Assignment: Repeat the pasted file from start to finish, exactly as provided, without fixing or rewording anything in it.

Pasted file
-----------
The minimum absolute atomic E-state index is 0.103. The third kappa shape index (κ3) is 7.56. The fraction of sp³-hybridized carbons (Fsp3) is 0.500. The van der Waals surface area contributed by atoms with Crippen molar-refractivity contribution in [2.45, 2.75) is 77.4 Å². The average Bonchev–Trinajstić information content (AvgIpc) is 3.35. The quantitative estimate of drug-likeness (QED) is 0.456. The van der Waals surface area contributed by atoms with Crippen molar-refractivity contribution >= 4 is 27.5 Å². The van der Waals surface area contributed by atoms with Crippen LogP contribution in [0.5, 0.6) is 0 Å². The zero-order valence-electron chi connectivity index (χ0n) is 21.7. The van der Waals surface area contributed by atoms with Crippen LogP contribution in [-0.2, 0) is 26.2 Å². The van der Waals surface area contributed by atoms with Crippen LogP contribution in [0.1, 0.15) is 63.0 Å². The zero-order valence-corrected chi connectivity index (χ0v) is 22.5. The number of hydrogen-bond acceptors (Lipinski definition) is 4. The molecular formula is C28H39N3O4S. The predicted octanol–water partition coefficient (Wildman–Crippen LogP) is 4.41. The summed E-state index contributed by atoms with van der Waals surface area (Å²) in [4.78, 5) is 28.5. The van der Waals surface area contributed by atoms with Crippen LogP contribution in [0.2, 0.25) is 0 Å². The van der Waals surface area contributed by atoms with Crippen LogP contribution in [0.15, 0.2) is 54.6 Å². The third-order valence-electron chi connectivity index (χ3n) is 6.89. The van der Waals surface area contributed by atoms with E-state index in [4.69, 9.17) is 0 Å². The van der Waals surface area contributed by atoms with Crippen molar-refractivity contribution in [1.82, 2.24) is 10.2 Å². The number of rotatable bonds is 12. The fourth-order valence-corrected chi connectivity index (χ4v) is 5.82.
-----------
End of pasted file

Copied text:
The minimum absolute atomic E-state index is 0.103. The third kappa shape index (κ3) is 7.56. The fraction of sp³-hybridized carbons (Fsp3) is 0.500. The van der Waals surface area contributed by atoms with Crippen molar-refractivity contribution in [2.45, 2.75) is 77.4 Å². The average Bonchev–Trinajstić information content (AvgIpc) is 3.35. The quantitative estimate of drug-likeness (QED) is 0.456. The van der Waals surface area contributed by atoms with Crippen molar-refractivity contribution >= 4 is 27.5 Å². The van der Waals surface area contributed by atoms with Crippen LogP contribution in [0.5, 0.6) is 0 Å². The zero-order valence-electron chi connectivity index (χ0n) is 21.7. The van der Waals surface area contributed by atoms with Crippen LogP contribution in [-0.2, 0) is 26.2 Å². The van der Waals surface area contributed by atoms with Crippen LogP contribution in [0.1, 0.15) is 63.0 Å². The zero-order valence-corrected chi connectivity index (χ0v) is 22.5. The number of hydrogen-bond acceptors (Lipinski definition) is 4. The molecular formula is C28H39N3O4S. The predicted octanol–water partition coefficient (Wildman–Crippen LogP) is 4.41. The summed E-state index contributed by atoms with van der Waals surface area (Å²) in [4.78, 5) is 28.5. The van der Waals surface area contributed by atoms with Crippen LogP contribution in [0.2, 0.25) is 0 Å². The van der Waals surface area contributed by atoms with Crippen LogP contribution in [0.15, 0.2) is 54.6 Å². The third-order valence-electron chi connectivity index (χ3n) is 6.89. The van der Waals surface area contributed by atoms with E-state index in [4.69, 9.17) is 0 Å². The van der Waals surface area contributed by atoms with Crippen molar-refractivity contribution in [1.82, 2.24) is 10.2 Å². The number of rotatable bonds is 12. The fourth-order valence-corrected chi connectivity index (χ4v) is 5.82.